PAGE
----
Thoroughbred horses Clover and Heather at Burford rehoming centre

Horse worming - when to worm your horse

You will probably have read or heard in recent years about the resistance of equine worms to some of the active ingredients in equine wormers.

To make sure the active ingredients remain effective for as long as possible, wormers should only be used as necessary.

Here at Blue Cross we follow a worming flow chart, and worm according to the horse or ponies

Faecal Worm Egg Count (FWEC) results. A FWEC is a faecal sample which is sent to a laboratory to identify the content of worm eggs in the horse’s droppings, this gives a fairly accurate picture of the horses current worm burden.

The results of the FWEC are provided as ‘eggs per gram’ (epg). We do our FWECs in March, June and September.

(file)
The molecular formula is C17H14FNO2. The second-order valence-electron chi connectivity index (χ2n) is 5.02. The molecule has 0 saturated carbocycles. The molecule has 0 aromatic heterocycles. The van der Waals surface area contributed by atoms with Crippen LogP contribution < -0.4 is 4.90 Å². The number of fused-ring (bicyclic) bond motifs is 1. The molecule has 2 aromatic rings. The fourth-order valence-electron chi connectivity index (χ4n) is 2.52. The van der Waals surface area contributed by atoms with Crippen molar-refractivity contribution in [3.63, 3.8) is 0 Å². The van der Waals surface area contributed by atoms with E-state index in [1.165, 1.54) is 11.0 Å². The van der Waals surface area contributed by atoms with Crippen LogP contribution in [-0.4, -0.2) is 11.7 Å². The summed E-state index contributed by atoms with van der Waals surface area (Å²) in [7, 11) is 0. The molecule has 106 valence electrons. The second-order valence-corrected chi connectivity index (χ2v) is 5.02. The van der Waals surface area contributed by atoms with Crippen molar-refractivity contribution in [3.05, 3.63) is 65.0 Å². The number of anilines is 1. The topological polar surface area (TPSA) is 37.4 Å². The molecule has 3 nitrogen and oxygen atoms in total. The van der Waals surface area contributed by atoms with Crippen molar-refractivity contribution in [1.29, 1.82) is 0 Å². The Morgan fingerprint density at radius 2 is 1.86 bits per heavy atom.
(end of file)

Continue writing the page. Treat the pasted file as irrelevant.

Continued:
To collect a faecal sample:

  • Collect the sample when the horses has been stabled or stood in an individual area so it can be accurately identified as their own dropping
  • Put a fresh faecal sample into a freezer bag for each individual horse 
  • Samples should be less than 12 hours old
  • Ideally collect three nuggets of poo per horse 
  • Label the bag with the horses name and the date and your surname
  • Take samples to the vets as soon as possible or send via a postal service specialising in this service
Worms in horse poo
If your horse has worms, you will notice them in their faeces

Limitations are that FWEC’s do not detect: 

  • Tapeworm burdens - so we tapeworm test in April, this is a postal saliva test provided by Equisal and we worm according to the result
  • Encysted or immature strongyles therefore we worm once a year in mid-November with moxidectin

Benefits of using this program 

  • Targeted treatment of worm burdens (rather than blanket worming)
  • Preserve the effectiveness of current wormers 
  • Reduce costs by reducing wormers used
  • Less chemicals for the horse to process 


— Page last updated 08/10/2019

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